Date of Birth: May 11, 1897
Place of Birth: Baldwin, KS
Father and Mother’s Names: Rev. J. J. and Ruby (Bullard) Skinner
Spouse and Children's Names: Marjorie (Fisher) Skinner (wife), Tom (son), Joe (son)
Date Entered Service: N/A
Service Branch: Marine Corps Reserves
Service ID: N/A
Division/Company/Unit info: N/A
Awards and Commendations: World War I - Purple Heart World War II - World War ribbon with three bronze battle stars, Asiatic-Pacific ribbon, commendation with ribbon for organizing and directing the supply of vehicles during the Marianas, Iwo Jima, and Okinawa campaigns in World War II
Riley Connection: Joseph “Bill” Skinner attended Kansas State Agricultural College and later the Skinner family lived at 100 South Delaware Ave. in Manhattan.
Date of Discharge: N/A
Date of Death (Age): September 1, 1969 (age 72) in Clay Center, Kansas.
Grave Location: Sunset Cemetery, Manhattan, Kansas
Bio: Joseph William Skinner, who went by “Bill,” was born in Baldwin, KS. Bill attended Kansas State Agricultural College where he majored in rural commerce and graduated in 1923. At KSAC, he was a member of Acacia, Delta Phi Upsilon, and Tobasco, which was a dancing club. He was also the advertising manager for The Royal Purple.
Bill lived in Manhattan and was a sales manager for the Brewer Motor Company, where he began working in 1926. He was a veteran of World War I, where he had served with Company E, 139th Infantry, 35th Division. He was wounded twice during his two years of service in France, and he received the Purple Heart.
During World War II, Bill received a commission as a captain in the Marine Corps Reserves and was assigned to Camp Pendleton in California. While he was at Camp Pendleton, Bob Hope and his group of radio entertainers were guests of the Marines. Marjorie and the boys relocated to California to be with Capt. Skinner, and in a letter from Marjorie to friends in Manhattan, she wrote that she had attended the Rose Bowl on New Year’s Day. When Bill, who was now a major in the Marines, received orders to go overseas, Marjorie and the boys returned to Manhattan.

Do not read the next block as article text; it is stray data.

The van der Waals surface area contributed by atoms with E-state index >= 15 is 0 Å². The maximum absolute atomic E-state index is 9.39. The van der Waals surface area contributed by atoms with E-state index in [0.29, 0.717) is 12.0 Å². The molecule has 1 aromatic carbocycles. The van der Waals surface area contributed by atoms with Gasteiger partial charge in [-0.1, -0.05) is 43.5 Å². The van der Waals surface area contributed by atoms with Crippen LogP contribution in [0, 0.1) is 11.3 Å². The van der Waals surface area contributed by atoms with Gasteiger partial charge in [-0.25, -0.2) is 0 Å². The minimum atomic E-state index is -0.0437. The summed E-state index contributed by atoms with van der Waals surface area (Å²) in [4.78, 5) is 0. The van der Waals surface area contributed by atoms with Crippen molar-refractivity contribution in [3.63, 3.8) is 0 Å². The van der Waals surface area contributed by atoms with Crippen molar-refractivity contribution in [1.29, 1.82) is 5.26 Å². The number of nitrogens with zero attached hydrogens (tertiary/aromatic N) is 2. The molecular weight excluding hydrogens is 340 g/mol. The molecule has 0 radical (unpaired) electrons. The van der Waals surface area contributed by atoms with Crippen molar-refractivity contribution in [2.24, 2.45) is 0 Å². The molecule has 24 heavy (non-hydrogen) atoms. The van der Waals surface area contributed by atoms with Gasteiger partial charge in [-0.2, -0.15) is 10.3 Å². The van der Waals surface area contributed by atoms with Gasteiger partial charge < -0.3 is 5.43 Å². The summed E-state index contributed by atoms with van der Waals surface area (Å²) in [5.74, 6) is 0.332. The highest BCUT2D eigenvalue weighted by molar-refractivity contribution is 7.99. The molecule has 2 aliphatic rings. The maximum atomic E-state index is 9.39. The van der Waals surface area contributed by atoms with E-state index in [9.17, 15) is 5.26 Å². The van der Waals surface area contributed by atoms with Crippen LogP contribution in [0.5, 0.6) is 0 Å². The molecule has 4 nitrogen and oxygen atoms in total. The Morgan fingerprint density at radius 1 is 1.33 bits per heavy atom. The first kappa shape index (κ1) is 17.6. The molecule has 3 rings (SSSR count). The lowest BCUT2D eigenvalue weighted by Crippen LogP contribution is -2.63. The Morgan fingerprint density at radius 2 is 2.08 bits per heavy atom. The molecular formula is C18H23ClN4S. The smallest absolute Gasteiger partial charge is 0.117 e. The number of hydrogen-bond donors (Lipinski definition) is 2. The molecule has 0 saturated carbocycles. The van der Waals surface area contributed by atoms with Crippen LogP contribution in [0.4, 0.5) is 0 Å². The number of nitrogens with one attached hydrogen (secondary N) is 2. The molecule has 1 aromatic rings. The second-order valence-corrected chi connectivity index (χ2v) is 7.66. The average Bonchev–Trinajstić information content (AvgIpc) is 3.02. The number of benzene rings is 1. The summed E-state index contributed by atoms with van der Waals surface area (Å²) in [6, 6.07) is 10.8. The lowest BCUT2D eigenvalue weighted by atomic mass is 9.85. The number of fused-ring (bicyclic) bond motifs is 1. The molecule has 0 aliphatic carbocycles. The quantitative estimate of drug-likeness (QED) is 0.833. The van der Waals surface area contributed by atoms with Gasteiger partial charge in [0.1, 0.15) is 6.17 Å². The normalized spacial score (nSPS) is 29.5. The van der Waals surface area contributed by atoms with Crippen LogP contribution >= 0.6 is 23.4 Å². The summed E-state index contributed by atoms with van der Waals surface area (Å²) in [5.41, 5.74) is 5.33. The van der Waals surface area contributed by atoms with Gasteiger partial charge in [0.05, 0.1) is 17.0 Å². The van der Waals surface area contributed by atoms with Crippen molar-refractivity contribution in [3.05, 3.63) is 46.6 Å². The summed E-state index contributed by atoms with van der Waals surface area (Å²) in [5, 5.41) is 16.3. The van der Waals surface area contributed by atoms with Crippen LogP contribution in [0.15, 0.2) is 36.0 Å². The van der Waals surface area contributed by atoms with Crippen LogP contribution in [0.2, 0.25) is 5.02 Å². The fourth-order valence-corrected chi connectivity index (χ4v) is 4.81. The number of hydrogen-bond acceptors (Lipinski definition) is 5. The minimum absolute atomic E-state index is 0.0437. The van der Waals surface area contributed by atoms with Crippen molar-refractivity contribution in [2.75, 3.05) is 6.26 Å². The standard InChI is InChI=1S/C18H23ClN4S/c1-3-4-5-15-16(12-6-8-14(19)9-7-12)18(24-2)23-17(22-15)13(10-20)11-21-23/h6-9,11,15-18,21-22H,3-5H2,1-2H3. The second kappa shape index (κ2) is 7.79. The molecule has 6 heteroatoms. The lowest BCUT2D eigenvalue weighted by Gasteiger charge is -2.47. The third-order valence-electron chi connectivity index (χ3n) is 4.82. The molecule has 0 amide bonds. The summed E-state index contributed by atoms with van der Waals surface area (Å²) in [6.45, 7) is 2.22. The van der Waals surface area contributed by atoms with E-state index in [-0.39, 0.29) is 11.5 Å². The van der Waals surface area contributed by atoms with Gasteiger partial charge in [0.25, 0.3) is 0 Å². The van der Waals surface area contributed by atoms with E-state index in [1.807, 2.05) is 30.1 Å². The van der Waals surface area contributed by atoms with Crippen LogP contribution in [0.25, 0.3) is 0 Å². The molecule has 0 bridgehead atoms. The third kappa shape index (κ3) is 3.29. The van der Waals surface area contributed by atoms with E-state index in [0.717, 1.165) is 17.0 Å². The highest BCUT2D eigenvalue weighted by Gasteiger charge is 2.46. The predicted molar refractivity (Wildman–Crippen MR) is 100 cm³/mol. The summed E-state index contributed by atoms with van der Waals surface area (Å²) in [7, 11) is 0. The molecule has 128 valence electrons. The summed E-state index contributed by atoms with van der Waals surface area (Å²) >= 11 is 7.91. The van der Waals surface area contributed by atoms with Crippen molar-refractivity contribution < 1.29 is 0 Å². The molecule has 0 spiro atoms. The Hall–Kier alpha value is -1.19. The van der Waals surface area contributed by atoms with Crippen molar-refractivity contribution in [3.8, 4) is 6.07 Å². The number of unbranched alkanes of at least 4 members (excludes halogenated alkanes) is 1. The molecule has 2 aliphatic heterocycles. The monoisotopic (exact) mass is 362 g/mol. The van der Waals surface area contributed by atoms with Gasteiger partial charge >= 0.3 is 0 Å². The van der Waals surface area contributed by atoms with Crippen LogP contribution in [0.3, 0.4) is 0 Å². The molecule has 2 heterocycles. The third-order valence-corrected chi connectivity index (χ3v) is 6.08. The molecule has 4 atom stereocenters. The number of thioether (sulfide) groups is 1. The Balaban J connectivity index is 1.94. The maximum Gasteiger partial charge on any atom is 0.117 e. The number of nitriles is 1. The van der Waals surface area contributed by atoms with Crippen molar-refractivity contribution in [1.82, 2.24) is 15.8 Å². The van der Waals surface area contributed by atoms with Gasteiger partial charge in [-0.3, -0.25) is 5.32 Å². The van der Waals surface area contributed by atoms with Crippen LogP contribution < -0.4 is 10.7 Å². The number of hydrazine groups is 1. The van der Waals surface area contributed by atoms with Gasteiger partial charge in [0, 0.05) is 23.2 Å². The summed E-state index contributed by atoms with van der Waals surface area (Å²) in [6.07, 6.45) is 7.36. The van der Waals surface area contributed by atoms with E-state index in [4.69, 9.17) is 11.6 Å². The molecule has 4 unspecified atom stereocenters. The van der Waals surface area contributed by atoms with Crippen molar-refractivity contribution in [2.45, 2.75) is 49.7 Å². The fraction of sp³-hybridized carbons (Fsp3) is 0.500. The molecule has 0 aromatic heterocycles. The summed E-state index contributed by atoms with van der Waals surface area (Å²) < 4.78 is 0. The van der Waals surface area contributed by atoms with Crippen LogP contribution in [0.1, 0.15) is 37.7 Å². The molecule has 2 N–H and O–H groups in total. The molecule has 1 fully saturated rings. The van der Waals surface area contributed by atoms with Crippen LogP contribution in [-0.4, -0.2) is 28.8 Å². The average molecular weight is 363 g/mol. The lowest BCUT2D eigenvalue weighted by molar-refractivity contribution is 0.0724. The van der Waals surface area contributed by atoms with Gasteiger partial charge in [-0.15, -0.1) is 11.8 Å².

Major Skinner spent part of his service in Hawaii, and while in Hawaii, Kansas service members had regular get-togethers they called “Jayhawker reunions.” Major Skinner served in the Pacific Theater and was a motor transport officer, and in that capacity, he had been to 29 Pacific islands. During his service, he received a letter of commendation and a ribbon for his duties as motor transport officer. The commendation was for his work in organizing and directing the supply of vehicles for the Marianas, Iwo Jima, and Okinawa campaigns.
After the war, Bill returned to his job as sales manager at the Brewer Motor Company. In 1952, the Skinners moved to Clay Center, KS, where they opened a Chevrolet dealership (formerly W. W. Smith and Sons), which was known as Skinner Motors and operated until 1998. The Skinners continued to live in Clay Center, and Bill passed away in 1969. In addition to their two sons, the Skinners had five grandchildren and six great-grandchildren.